Death Penalties: I love them. The harsher, the better, so far as I’m concerned. I want a tough, challenging game, and death penalties are what encourage people to actually learn how to play their characters and the game. With greater risk comes greater reward, and death penalties are a key part of what entails risk in MMOs. In all the recent games I’ve played, death penalties have been such a joke that I always end up using death as a transportation system – and from my point of view, once you’re at that point, why even bother having them?
In this week’s EQN Round Table, Michael Mann discusses death penalties in EQN, and opens the door for feedback. Sadly, he’s put in provisos that deny my general want for what the penalties for dying should be, but it’s still an interesting question even so! I think I can ponder with his guidelines – the big one being a lack of character losing power – in mind.
First I’ll ponder the standard penalties; XP loss or debt, gear breakage, stat loss, and travel.
My personal favorite is XP loss. I’ll admit it – I miss the old days when leveling was actually an accomplishment. The first time I encountered XP debt was back in City of Heroes, where the dev team stated that they were using XP debt rather than loss so that everyone could level, even after death. Perhaps this is personal bias, but it seems like each subsequent “generation” of games since has gradually reduced the effect of death upon XP and increased the speed of XP gains to the point that I’m wondering why even have leveling at all? If the penalty is so light that one or two kills wipes it out, a la Everquest 2, then why bother having it? What does it accomplish? It doesn’t deter me at all, I barely even notice it.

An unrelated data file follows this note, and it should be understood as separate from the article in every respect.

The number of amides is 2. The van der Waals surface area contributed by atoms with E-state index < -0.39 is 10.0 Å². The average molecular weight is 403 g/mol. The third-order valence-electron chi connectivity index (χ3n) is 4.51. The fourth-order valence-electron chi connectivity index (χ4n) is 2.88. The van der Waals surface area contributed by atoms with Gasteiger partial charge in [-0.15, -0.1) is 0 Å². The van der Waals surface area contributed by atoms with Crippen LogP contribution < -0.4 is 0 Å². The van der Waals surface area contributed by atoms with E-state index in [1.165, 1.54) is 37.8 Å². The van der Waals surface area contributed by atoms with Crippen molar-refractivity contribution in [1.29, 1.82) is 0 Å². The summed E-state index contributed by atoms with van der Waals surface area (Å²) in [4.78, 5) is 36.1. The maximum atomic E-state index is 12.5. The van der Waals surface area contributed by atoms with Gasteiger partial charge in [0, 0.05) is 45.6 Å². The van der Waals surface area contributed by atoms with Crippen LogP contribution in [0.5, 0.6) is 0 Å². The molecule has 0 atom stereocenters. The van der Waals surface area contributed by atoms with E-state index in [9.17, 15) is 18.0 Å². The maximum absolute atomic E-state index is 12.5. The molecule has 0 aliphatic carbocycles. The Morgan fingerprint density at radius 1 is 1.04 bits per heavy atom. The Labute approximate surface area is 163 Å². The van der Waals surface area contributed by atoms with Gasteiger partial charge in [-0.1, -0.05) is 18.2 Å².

From what I’ve read about Everquest Next, however, I doubt this will even be an issue as I don’t believe there will be leveling in the classical sense. I recall seeing something about leveling being things like warriors collecting full sets of armor, rather than tallying an arbitrary score. But I can’t recall exactly where I saw that, so unfortunately I can’t go into much detail on it, other than I recall it sounding interesting.
Michael Mann stated that they want to avoid the death spiral that comes from becoming weaker from death. So… I think stat loss being out goes without saying.